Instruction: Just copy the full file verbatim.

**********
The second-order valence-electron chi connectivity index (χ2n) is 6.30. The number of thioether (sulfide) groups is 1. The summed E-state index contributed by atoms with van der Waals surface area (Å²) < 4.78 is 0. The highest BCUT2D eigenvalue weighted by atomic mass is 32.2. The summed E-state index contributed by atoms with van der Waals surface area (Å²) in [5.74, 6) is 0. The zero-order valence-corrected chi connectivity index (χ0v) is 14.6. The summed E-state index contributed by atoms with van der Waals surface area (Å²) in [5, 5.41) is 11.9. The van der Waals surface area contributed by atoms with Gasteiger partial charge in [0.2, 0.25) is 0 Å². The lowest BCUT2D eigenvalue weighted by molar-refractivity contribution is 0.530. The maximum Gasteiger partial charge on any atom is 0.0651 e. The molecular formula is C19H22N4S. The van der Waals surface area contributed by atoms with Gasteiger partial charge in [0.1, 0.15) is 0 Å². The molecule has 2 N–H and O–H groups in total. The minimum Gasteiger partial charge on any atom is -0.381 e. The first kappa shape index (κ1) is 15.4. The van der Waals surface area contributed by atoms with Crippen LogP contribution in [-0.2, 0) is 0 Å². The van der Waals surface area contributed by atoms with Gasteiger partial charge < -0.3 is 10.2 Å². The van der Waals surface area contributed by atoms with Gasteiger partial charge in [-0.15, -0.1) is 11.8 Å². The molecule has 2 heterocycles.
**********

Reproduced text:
The second-order valence-electron chi connectivity index (χ2n) is 6.30. The number of thioether (sulfide) groups is 1. The summed E-state index contributed by atoms with van der Waals surface area (Å²) < 4.78 is 0. The highest BCUT2D eigenvalue weighted by atomic mass is 32.2. The summed E-state index contributed by atoms with van der Waals surface area (Å²) in [5.74, 6) is 0. The zero-order valence-corrected chi connectivity index (χ0v) is 14.6. The summed E-state index contributed by atoms with van der Waals surface area (Å²) in [5, 5.41) is 11.9. The van der Waals surface area contributed by atoms with Gasteiger partial charge in [0.2, 0.25) is 0 Å². The lowest BCUT2D eigenvalue weighted by molar-refractivity contribution is 0.530. The maximum Gasteiger partial charge on any atom is 0.0651 e. The molecular formula is C19H22N4S. The van der Waals surface area contributed by atoms with Gasteiger partial charge in [0.1, 0.15) is 0 Å². The molecule has 2 N–H and O–H groups in total. The minimum Gasteiger partial charge on any atom is -0.381 e. The first kappa shape index (κ1) is 15.4. The van der Waals surface area contributed by atoms with Crippen LogP contribution in [-0.2, 0) is 0 Å². The van der Waals surface area contributed by atoms with Gasteiger partial charge < -0.3 is 10.2 Å². The van der Waals surface area contributed by atoms with Gasteiger partial charge in [-0.15, -0.1) is 11.8 Å². The molecule has 2 heterocycles.